« We have to play by the same rules », Tom Congalton said. « There is no reason why Amazon should get the exclusive rights to suffixes such as book, author or read, which are generic names any bookseller throughout the world should be allowed to use. »
The International League of Antiquarian Booksellers is a federation of 22 national associations of antiquarian booksellers representing nearly 2,000 booksellers in 34 countries on all continents. It was founded in 1947 and its main object is the co-ordination of all efforts and projects relating to the development and growth of the trade of antiquarian bookselling, thereby creating friendly relations between antiquarian booksellers throughout the world. It also strives to uphold and improve professional standards in the trade, to promote honourable conduct in business, and to contribute in various ways to a broader appreciation of the history and art of the book.Download file: 1045_ICANN Amazon pr.pdf
Published since 30 Jan 2013
I’m going to make some general comments about my experiences as a dealer buying and selling in the Internet/digital age today and offer some reflections on the past – over the thirty-five years that I’ve been in business. I won’t keep you in suspense any longer. The impact of the Internet and computer technology has been enormous on the rare book business. There are three basic things that we do in this profession: buy books, sell books, and research what we are buying in order to sell them. All have been greatly impacted by technology. Today everything that I acquire is researched online in regard to bibliographical information, as well as for pricing comparison by looking at other copies in the marketplace. This research plays a key role in deciding what to buy, what to pay for the book, and in determining a fair amount to price the book for sale. Of course a subscription to the online auction record database is essential.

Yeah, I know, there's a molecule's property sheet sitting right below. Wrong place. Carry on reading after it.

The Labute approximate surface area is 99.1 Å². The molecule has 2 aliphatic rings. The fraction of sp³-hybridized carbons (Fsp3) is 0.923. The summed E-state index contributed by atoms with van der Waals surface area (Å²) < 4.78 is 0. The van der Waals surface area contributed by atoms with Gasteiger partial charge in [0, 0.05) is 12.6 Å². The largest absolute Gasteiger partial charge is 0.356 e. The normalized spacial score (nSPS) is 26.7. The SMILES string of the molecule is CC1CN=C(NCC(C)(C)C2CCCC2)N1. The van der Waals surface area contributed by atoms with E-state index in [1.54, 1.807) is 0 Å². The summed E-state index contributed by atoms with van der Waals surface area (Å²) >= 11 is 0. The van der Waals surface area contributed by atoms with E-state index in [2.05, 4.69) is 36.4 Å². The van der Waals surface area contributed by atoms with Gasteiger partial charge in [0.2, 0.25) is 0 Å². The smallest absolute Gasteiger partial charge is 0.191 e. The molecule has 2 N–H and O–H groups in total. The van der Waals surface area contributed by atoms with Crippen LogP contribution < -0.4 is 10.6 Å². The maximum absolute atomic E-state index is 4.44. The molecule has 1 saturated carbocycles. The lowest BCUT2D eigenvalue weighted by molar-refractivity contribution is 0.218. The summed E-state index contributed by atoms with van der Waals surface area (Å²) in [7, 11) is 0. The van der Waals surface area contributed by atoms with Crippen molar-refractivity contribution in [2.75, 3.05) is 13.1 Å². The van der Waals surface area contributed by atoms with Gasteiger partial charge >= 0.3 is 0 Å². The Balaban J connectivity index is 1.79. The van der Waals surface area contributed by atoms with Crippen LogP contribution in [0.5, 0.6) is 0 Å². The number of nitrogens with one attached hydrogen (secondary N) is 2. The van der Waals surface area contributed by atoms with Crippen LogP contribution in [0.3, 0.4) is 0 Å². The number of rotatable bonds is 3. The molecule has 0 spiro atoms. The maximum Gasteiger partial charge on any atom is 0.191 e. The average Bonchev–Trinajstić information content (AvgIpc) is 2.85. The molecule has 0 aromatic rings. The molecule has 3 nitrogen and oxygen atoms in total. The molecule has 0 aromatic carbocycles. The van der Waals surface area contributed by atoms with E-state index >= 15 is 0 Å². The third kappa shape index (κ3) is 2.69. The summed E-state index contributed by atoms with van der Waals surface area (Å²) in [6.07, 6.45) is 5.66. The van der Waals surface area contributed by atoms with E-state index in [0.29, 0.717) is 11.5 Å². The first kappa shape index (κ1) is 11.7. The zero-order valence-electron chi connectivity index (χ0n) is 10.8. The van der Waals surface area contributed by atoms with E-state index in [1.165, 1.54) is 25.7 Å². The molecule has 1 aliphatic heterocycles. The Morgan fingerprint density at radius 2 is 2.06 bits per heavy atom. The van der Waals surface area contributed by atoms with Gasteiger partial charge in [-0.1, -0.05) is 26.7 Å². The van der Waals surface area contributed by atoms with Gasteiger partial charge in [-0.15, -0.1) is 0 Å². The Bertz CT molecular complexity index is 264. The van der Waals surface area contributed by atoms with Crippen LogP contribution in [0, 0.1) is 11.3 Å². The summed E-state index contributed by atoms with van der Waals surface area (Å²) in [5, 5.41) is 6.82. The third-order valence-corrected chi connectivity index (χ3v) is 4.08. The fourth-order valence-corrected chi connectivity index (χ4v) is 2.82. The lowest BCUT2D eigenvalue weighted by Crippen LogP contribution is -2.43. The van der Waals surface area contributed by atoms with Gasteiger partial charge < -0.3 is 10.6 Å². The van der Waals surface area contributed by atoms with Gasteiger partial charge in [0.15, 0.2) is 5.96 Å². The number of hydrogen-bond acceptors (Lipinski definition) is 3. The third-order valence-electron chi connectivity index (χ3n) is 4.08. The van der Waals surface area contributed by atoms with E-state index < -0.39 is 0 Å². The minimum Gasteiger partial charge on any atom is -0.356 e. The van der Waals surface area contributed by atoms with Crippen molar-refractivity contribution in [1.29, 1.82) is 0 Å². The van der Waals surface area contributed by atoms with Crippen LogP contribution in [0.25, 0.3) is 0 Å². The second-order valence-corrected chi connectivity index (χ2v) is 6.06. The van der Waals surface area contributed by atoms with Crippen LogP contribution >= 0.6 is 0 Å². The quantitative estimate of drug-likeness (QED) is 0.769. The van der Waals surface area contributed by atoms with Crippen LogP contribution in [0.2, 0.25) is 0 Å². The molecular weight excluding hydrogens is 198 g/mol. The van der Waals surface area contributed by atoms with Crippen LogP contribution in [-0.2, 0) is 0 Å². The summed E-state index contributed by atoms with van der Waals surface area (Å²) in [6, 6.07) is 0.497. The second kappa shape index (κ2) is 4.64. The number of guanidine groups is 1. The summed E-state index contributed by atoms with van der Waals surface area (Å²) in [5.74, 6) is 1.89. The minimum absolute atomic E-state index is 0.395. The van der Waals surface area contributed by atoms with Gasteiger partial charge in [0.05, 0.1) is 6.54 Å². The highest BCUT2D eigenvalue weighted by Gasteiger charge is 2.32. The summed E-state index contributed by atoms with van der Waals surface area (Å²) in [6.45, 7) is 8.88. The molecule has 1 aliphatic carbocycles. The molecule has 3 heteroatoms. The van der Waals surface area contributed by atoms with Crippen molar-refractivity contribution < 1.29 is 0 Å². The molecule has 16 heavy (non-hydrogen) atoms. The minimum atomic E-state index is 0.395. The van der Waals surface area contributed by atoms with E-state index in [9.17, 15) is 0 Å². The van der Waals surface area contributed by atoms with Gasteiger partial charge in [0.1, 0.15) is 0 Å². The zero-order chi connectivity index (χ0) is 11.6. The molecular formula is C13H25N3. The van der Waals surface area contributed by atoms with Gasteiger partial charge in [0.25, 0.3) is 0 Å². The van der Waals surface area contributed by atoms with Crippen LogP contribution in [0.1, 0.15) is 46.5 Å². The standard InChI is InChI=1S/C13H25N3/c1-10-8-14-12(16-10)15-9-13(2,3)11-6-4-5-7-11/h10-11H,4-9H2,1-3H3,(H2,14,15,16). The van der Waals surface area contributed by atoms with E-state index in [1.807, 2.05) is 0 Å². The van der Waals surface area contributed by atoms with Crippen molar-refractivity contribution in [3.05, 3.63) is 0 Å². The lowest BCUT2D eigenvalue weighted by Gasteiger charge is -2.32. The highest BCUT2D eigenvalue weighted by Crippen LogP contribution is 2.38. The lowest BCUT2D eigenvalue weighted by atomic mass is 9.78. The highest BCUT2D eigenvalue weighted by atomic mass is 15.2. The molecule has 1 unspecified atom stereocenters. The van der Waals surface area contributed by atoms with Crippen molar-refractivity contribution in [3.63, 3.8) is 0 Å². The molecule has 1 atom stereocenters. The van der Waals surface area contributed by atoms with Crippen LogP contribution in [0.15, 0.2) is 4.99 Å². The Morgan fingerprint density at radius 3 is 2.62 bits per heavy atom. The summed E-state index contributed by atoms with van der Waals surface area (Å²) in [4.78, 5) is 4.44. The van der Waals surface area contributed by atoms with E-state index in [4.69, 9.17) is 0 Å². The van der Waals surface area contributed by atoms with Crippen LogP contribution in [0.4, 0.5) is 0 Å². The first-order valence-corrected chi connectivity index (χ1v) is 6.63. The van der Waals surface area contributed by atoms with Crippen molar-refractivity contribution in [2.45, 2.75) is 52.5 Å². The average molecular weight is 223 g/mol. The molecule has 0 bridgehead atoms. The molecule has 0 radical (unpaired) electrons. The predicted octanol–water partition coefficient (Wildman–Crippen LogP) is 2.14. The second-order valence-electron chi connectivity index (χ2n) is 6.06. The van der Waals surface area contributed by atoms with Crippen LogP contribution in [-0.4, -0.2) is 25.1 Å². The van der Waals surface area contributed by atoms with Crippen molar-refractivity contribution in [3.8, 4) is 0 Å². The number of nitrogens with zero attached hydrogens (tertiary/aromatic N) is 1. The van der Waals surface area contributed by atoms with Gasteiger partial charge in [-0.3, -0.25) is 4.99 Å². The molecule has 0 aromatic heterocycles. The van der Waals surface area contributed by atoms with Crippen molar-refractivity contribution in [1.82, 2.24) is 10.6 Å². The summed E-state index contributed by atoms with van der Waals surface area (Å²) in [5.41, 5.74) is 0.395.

Published since 10 Dec 2012
The world’s largest online marketplace for early, rare and out-of-print books is now available to German bibliophiles in their native language. When it started in 2006, viaLibri set itself apart from other similar sites by focusing on the more exacting needs of book collectors, librarians and bibliographic scholars. This important group of book buyers had always been frustrated by the limitations of existing websites that were built primarily as price comparison tools. Rejecting the prevailing assumption that online book buyers were only interested in cheap books, rather than rare or valuable ones, viaLibri built a powerful metasearch engine designed specifically to meet the needs of serious bibliophiles, and not just bargain hunters.